The Big Picture.
As I ponder what the public relations industry will be like when I graduate in 2014, two words come to mind: review websites.
It seems that we are in the middle of a cultural shift within the public relations world as we focus on not only gaining positive attention from big time reporters, but also the average joe walking down the street with his iPhone.
The power is shifting, and we need to monitor where it is going.
Recently, several review sites have emerged that allow anyone to post their personal opinions on organizations, products and services. Major sites like Yelp.com, AngiesList.com, Twitter, and the all powerful Facebook have each become hubs of consumer reviews that could potentially have major impact on an organization's reputation.
And people are following. According to a 2012 Local Consumer Review Study, "Approximately 72% of consumers surveyed said that they trust online reviews as much as personal recommendations, while 52% said that positive online reviews make them more likely to use a local business."
More information on this study can be found on a blog post by Myles Anderson on Search Engine Land: http://searchengineland.com/study-72-of-consumers-trust-online-reviews-as-much-as-personal-recommendations-114152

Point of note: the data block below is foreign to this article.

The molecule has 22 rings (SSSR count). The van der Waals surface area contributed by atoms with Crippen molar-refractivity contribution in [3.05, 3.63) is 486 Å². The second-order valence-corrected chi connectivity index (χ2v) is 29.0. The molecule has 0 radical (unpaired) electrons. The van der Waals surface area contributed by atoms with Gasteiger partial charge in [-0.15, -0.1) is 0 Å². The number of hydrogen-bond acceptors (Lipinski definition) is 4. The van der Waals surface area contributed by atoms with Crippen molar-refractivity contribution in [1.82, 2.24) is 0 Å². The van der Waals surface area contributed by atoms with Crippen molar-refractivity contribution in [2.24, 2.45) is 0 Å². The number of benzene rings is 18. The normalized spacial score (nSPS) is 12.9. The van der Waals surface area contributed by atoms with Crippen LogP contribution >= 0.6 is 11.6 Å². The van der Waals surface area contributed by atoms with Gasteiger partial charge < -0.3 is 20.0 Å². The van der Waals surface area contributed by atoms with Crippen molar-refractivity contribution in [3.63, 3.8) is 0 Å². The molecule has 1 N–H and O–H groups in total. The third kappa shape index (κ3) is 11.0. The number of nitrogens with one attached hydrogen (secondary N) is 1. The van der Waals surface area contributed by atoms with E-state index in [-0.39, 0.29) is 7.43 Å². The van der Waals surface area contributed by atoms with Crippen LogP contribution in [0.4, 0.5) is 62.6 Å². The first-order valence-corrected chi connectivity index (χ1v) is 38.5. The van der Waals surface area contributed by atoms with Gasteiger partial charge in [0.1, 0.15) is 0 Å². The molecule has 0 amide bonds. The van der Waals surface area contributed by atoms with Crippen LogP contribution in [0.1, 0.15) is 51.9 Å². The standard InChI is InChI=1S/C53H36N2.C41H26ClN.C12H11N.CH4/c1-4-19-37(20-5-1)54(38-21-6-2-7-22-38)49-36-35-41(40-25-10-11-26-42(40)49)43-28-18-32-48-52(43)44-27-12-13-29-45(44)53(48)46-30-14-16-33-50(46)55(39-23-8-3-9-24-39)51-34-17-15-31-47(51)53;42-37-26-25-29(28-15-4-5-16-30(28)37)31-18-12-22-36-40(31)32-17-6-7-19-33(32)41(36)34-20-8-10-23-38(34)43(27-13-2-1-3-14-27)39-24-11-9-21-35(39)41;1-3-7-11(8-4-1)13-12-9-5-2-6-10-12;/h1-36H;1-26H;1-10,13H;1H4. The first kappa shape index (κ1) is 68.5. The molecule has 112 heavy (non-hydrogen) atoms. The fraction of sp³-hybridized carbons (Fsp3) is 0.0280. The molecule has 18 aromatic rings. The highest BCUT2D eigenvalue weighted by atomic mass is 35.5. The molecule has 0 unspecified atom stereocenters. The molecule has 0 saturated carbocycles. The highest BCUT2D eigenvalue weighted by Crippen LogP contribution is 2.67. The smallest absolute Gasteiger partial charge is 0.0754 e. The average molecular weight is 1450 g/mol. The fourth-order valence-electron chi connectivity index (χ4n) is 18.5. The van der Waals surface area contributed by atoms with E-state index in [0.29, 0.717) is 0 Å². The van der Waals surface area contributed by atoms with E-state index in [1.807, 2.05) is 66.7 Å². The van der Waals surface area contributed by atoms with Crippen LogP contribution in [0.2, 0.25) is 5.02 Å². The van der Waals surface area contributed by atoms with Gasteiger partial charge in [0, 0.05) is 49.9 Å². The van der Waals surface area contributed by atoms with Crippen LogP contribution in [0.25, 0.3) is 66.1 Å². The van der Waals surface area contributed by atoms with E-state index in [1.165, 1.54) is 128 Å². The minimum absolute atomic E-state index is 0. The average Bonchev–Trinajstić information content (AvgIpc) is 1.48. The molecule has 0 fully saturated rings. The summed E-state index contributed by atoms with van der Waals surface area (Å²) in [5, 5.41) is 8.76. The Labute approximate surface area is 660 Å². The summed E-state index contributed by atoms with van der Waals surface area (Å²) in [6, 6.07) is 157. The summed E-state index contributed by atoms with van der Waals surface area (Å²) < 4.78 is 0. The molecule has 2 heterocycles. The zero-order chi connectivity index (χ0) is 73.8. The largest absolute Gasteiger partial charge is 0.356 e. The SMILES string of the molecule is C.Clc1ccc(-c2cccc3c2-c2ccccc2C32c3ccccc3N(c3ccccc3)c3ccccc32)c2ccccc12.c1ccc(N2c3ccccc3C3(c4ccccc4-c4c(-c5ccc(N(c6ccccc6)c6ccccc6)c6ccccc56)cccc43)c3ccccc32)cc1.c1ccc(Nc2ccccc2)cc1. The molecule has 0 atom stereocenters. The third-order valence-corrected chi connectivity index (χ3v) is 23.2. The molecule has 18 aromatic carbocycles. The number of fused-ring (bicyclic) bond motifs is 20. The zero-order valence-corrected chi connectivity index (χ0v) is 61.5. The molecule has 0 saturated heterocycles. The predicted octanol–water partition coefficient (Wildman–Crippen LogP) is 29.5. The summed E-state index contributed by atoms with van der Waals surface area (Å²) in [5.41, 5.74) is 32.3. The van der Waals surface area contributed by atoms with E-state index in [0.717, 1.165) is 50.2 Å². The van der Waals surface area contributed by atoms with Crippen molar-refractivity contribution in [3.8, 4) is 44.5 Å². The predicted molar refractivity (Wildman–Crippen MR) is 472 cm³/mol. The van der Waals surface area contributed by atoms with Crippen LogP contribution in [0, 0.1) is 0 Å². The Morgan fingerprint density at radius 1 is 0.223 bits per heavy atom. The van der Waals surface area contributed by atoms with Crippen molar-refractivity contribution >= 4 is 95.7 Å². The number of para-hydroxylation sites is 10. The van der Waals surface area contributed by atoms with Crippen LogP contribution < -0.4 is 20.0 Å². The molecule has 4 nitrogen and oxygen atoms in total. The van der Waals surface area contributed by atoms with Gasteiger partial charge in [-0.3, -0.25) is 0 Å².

So, being in the business of reputation management, this trend leads me to believe that our target audiences have been greatly increased in size. We need to focus on everyone that has been a part of our organization and do what we can to keep them satisfied. A difficult task, but it will be highly beneficial to who we work for.
The Dark Side.
With all of these sites providing the option of anonymity, what's to stop a communications professional from writing reviews for their organization and manufacturing false opinion? I guess what I need to do here is call upon all of you fellow strategic communicators to adhere to our ethical codes. Be smart about what you are doing on the internet. Sure, we want positive reviews to be the foundation for positive reputations, but cheating to get them will only reduce the quality of our profession.